Water quality is a constant concern
What flows into the water, such as fertilizers and other nutrients, is a big environmental concern.
“We need to protect Lake Lanier from algal blooms, especially harmful ones,” Zitsch said. “Once you lose a lake, it’s hard to get it back.”
Heavy rainfall and too much fertilizer may be causing serious water quality problems for Lake Lanier, according to environmental watchdog group Chattahoochee Riverkeeper.
Over the past two years, chlorophyll levels at five monitoring sites between Buford Dam and Browns Bridge have exceeded state standards, the group said in a March report.
Too much algae in the water can “negatively affect water quality, impact taste and smell of drinking water even after treatment, raise the cost of treating water to meet drinking water standards, and cause decreased oxygen levels that fish and other aquatic life need to survive,” Chattahoochee Riverkeeper said.
Tennessee River as a water source?
Claims that bad surveying may have kept the Tennessee River out of Georgia have surfaced as an issue over the years but never has gained much traction.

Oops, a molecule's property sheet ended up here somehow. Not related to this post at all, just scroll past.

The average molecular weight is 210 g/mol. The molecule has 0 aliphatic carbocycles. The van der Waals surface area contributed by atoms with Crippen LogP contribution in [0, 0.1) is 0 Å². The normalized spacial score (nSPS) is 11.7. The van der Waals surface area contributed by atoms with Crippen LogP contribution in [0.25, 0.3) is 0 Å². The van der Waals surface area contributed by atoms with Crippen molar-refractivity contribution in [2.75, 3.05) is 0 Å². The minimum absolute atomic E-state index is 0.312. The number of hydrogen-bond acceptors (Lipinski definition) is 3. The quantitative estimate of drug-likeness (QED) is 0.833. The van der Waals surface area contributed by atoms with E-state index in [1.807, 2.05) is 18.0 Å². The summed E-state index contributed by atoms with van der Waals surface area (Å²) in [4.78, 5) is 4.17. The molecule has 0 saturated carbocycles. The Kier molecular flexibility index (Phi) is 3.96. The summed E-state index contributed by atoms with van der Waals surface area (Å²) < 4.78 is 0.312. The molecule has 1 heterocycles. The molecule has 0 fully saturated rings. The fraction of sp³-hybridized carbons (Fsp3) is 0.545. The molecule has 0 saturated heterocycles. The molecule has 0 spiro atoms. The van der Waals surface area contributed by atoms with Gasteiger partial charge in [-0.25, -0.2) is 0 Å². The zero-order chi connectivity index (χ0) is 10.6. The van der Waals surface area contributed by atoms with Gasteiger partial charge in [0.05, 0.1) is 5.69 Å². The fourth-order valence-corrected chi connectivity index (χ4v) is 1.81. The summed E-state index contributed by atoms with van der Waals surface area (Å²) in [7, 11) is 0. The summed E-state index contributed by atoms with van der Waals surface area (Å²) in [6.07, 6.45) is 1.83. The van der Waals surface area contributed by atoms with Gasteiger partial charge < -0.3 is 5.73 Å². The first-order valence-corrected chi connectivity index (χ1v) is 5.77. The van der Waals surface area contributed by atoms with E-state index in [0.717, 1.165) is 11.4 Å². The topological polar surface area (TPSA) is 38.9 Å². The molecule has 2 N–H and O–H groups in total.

Zitsch expects that to continue to be not much of an issue.
“I think we need to plan on our water from our own backyard,” she said. “In order to get a water withdrawal permit, we would need (the Tennessee Valley Authority) to approve it and I would find (chances) slim to none.”
“I think we need to not think of the Tennessee River. We have ample supply (in Georgia), as long as we’re using it wisely,” Zitsch said.
Raising Lanier’s full pool remains an issue
Raising Lake Lanier’s full pool level by 2 feet has also been a longstanding issue. Lanier’s summer full pool is 1,071 feet above sea level and winter full pool is 1,070 feet.
Zitsch said she’s in favor of studying the issue.
“The challenge with raising (the level) is that it will cause additional flooding and impacts to everybody who lives on the lake,” she said. “But we need to study it, because if we find we can mitigate damage to local properties and doesn’t increase flooding risks, that 2 feet is a lot of water.”
Zitsch said there is widespread agreement to raising the level. Disagreements lie in “where does that (additional) water go? Does it get allocated to environmental needs downstream, does it sit in the lake all the time to keep levels up for recreational purposes?”
Read more:: Five takeaways from Lake Lanier water discussion